It sounds simple—and yet, on a daily basis, it’s easier said than done. Early on, John Whitehead committed to doing the right thing. Ever a Boy Scout, Whitehead relied on integrity to guide his decisions during his esteemed 38-year career at Goldman Sachs—even when it wasn’t great for business.
Outside the office, Whitehead made good on his commitment in the nonprofit and public sectors. Shortly after he retired from Goldman in 1984, he was asked to serve as Deputy Secretary of State. But by 1989, he was back in New York, pursuing his philanthropy with nonprofits full-time. All told, he has been serving nonprofits for nearly 60 years.
From the start, Whitehead took a keen interest in refugees and specifically the International Rescue Committee (IRC), then a fledgling organization. With his support for more than half a century, the IRC’s budget has increased by more than 400%—and the scope of its reach has expanded exponentially. Whitehead encourages newer philanthropists to follow his lead: use personal passions to guide philanthropic interests and choose organizations where you can make a difference.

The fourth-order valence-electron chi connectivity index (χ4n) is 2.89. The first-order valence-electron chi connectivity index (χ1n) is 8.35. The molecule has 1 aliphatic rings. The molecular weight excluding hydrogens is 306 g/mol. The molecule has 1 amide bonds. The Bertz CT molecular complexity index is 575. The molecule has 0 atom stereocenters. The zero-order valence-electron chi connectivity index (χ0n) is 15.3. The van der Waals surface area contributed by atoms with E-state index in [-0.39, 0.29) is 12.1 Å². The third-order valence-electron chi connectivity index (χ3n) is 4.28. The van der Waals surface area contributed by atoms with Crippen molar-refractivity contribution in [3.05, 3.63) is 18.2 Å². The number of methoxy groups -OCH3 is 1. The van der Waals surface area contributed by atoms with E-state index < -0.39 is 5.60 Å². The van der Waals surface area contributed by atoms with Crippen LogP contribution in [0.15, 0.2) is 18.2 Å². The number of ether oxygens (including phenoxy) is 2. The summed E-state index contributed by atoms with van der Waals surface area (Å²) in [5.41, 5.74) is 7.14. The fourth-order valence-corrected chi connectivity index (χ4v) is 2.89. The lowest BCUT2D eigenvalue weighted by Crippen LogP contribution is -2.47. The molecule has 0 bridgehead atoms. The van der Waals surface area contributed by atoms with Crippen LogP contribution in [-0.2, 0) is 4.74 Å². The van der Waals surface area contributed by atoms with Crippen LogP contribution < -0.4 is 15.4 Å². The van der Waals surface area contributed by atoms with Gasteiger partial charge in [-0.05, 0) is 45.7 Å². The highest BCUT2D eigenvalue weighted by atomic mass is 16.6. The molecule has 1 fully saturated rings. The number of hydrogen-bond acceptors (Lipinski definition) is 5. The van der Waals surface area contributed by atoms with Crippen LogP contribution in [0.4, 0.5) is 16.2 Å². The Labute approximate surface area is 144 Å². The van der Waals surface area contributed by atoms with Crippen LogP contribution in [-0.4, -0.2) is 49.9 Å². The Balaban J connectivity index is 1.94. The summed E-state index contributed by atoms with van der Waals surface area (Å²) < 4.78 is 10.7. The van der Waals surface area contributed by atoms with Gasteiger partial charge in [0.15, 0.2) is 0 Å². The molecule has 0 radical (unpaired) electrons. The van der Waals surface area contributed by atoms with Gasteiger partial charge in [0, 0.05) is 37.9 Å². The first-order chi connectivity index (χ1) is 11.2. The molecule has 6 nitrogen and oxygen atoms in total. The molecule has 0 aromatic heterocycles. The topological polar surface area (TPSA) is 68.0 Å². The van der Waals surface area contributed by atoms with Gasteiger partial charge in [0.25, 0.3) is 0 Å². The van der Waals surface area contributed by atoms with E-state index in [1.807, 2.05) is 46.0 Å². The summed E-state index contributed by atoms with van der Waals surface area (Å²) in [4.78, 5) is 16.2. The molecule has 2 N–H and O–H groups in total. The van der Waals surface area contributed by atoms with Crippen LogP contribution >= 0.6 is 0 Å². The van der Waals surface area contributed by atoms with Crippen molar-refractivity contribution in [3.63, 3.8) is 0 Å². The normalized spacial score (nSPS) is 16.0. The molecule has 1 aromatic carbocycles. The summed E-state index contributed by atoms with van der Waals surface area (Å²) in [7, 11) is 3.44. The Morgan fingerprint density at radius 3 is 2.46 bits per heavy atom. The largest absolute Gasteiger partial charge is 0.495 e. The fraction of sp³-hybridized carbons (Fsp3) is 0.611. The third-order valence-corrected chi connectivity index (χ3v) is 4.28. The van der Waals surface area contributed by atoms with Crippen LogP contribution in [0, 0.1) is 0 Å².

In the early 1990s, Whitehead provided founding support to the Harvard Business School Social Enterprise Initiative, helping to foster generations of “do-righters” to come. "My activity at Harvard Business School with forming [the Social Enterprise Initiative], converting them and everybody converting business schools all across the country to train nonprofit leaders is maybe the biggest contribution I've been able to make to all the nonprofit world," says Whitehead.
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